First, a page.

By David Peel
Some disputes wind up in litigation, going to court, where they are argued with passion.
Many other disputes are resolved amicably, between the parties.
But a few disputes just rage on, intermittently, forever. These become “feuds.”
Wikipedia defines A feud, as a long-running argument or fight, often between social groups of people, especially families or clans. The Hatfield–McCoy feud is the most famous.
Here are some modern, if not much more gentle, feuds that you may be fighting without even realizing it:
MCDONALDS HOT COFFEE FEUD: Here, only a part of the story has been told, so understandably, one group sides with the Golden Arches and thinks the case is the symbol for all the problems in America’s court system. The other side is angered that the full story of the restaurant’s awful actions, (183 degree coffee, hundreds of third degree burns, etc.) was never told to the public, and the victim was blamed.
TOILET ROLL FEUD: It is hard to believe that this still rages on in bathrooms and water closets across the Western World, but ask anyone. Obviously, the roll should roll out to you. Some people insist on hiding the tag end over against the wall, but no one is sure why. Nice hotels even point the end of the roll artfully out, as if to remind you how it should be. They are professional toilet-roll-pointers for goodness’ sake, so they know.
“NEXT” WEEK FEUD: Here again, there are unnecessary misunderstandings, unkept appointments and generalized weeping and gnashing of teeth.
Example: If today is Monday the 1st, and you say “This Saturday is the big game.” Everyone, and I mean everyone, will think you mean this coming Saturday, the 6th. No problem.
The problem is when you say, “Next Saturday is the big game.” To me, this means the same Saturday the 6th. To others, it means Saturday after this one or, in our example, Saturday the 13th. I see as the “next Saturday to come” or the 6th. The other side sees it as the “next Saturday after this one.”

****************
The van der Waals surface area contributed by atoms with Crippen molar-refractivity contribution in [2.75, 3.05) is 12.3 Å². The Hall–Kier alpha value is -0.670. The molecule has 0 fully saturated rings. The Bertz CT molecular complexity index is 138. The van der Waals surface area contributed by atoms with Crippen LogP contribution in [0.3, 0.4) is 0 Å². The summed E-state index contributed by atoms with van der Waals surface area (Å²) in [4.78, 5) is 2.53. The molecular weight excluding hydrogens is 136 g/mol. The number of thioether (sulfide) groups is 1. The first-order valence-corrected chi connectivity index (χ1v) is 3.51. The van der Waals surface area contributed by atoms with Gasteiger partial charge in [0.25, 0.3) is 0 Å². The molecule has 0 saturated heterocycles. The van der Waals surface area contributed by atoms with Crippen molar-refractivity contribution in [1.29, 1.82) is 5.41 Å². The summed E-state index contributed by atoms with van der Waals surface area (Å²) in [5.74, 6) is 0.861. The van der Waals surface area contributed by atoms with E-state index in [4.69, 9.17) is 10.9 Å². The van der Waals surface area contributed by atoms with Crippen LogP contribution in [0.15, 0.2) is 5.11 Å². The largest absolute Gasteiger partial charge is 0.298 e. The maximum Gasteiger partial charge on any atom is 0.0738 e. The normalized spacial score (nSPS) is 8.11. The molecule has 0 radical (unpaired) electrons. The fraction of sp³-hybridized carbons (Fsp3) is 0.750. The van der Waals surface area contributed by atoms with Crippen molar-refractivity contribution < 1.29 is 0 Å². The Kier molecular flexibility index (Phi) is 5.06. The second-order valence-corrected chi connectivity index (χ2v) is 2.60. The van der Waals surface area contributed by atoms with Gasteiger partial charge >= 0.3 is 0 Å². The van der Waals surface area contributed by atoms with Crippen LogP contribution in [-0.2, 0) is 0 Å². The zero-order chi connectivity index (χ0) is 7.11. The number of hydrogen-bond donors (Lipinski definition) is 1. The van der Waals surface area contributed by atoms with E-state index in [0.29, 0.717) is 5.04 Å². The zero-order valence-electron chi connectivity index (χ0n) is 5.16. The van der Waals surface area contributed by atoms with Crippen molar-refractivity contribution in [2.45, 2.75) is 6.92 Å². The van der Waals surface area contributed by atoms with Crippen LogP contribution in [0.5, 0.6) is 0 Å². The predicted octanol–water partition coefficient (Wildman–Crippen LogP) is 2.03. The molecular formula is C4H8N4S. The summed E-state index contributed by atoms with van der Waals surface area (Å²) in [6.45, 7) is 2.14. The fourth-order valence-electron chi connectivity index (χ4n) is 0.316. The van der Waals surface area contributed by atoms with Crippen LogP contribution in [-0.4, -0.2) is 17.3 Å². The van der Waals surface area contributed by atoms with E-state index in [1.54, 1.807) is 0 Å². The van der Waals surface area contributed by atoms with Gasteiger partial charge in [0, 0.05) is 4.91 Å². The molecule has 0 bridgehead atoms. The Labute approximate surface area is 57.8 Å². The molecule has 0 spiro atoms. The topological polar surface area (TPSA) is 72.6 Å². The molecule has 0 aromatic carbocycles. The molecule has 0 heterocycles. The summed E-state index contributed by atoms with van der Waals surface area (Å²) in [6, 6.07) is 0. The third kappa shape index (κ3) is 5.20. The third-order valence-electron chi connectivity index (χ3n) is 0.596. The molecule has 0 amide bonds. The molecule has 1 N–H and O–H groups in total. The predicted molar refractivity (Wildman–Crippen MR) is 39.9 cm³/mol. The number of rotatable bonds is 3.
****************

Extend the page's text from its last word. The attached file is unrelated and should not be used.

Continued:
But they are wrong. As a lawyer, I am always ready with proof and evidence. The most convincing evidence is that given by your opponent. Thus, I simply ask this question, per the example above:
“If on Monday the 1st, I say “Saturday after next,” what date do I mean?”
a. Saturday the 6th?
b. Saturday the 13th?
c. Saturday the 20th?
Notice how almost everyone picks b. Including, by the way, the folks who thought “next Saturday” ALSO meant the 13th!
How can “next Saturday” and “Saturday after next” both be identical dates? They cannot. That is why they are wrong. But they will never admit it.
Please share this with those people you regularly feud with on these issues.
Peel seeks justice for those injured in car accidents, work place incidents, medical malpractice, and nursing homes. He often addresses churches, clubs and groups without charge. Peel may be reached through PeelLawFirm.com wherein other articles may be accessed.
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